By Dilip Parmar
The Indian rupee registered the biggest weekly decline in two-month following a rebound in the greenback against major currencies. A gauge of the dollar set its best weekly return since February as Treasury yields rose amid an uptick in bets that the Federal Reserve will step up its battle against inflation.
Spot USDINR gained 37 paise to 82.17, in the week gone. The technical setup is about to turn positive once the level of 82.30 crosses. In the near term, the pair has support at 81.70. A fresh long position can be done above 82.30 for a target of 82.60 & 82.90 keeping the stop loss at 81.70.
This week the focus will be on Tuesday’s meeting of President Joe Biden, House Speaker Kevin McCarthy and other congressional leaders to discuss budget negotiations to avoid a default. The G-7 meeting will also guide the path of energy prices as the US may impose more restrictions on Russia.
While the debt-ceiling drama and US bank sector woes have been much of the focus across the market, European Union and Japan’s growth number and US consumer survey results do matter for the forex traders this week.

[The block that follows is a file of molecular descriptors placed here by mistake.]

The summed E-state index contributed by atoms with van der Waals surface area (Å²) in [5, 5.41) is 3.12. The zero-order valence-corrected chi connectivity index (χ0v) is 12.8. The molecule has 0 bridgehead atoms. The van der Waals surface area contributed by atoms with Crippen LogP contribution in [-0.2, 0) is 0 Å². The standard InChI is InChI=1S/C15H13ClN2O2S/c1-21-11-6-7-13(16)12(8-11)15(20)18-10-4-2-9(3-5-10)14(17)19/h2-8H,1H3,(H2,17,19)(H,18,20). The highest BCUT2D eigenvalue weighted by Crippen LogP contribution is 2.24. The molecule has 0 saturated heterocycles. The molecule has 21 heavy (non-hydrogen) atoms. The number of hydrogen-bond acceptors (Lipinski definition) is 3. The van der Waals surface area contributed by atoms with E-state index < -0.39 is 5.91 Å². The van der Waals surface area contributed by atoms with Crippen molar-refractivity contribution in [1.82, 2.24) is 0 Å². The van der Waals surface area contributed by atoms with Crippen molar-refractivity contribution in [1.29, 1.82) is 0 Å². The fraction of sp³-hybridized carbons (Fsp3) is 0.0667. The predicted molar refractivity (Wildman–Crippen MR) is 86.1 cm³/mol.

The US dollar rally is likely to persist this week as well, given the uneven setup around the US debt ceiling. US assets will be the primary beneficiaries if there’s meaningful progress toward a resolution. In contrast, a breakdown in talks will prompt global deleveraging that would support the dollar as the world’s reserve currency. A successful raising of the debt ceiling would permit this week’s packed line-up of Fed speakers to guide more hawkish, prompting higher yields and further dollar support.
Euro lost 1.5% last week, its worst performance in nearly two months, as yield spreads weigh on the common currency. The European Central Bank may have to continue raising borrowing costs beyond the summer, according to Governing Council member Joachim Nagel.
The pound ended the week with a loss of 1.4%, the biggest weekly decline since March 10 after Bank of England Chief Economist Huw Pill said inflation has hit a “turning point” and is likely to slow, indication officials are thinking they might be able to pause their rate-hiking cycle; comments followed a weaker-than-expected reading of UK GDP.
(Dilip Parmar, Research Analyst, HDFC Securities. Views expressed are author’s own. Please consult your financial advisor before investing.)
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